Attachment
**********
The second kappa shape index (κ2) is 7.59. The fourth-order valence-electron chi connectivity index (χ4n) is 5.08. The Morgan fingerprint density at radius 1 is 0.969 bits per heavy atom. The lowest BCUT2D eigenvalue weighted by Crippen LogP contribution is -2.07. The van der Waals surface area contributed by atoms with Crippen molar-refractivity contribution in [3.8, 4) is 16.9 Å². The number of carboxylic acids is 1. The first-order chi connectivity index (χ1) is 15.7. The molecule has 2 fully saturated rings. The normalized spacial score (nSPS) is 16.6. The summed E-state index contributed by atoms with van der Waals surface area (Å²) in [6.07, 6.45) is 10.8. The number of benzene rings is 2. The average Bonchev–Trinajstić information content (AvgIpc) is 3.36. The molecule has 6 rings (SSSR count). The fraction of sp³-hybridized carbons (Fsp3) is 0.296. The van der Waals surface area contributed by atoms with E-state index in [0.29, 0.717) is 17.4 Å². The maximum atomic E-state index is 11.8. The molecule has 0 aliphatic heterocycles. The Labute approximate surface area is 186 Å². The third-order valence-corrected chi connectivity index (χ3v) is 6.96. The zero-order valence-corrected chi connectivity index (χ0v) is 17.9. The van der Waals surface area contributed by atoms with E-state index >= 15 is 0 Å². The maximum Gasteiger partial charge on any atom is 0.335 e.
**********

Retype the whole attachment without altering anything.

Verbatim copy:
The second kappa shape index (κ2) is 7.59. The fourth-order valence-electron chi connectivity index (χ4n) is 5.08. The Morgan fingerprint density at radius 1 is 0.969 bits per heavy atom. The lowest BCUT2D eigenvalue weighted by Crippen LogP contribution is -2.07. The van der Waals surface area contributed by atoms with Crippen molar-refractivity contribution in [3.8, 4) is 16.9 Å². The number of carboxylic acids is 1. The first-order chi connectivity index (χ1) is 15.7. The molecule has 2 fully saturated rings. The normalized spacial score (nSPS) is 16.6. The summed E-state index contributed by atoms with van der Waals surface area (Å²) in [6.07, 6.45) is 10.8. The number of benzene rings is 2. The average Bonchev–Trinajstić information content (AvgIpc) is 3.36. The molecule has 6 rings (SSSR count). The fraction of sp³-hybridized carbons (Fsp3) is 0.296. The van der Waals surface area contributed by atoms with E-state index in [0.29, 0.717) is 17.4 Å². The maximum atomic E-state index is 11.8. The molecule has 0 aliphatic heterocycles. The Labute approximate surface area is 186 Å². The third-order valence-corrected chi connectivity index (χ3v) is 6.96. The zero-order valence-corrected chi connectivity index (χ0v) is 17.9. The van der Waals surface area contributed by atoms with E-state index >= 15 is 0 Å². The maximum Gasteiger partial charge on any atom is 0.335 e.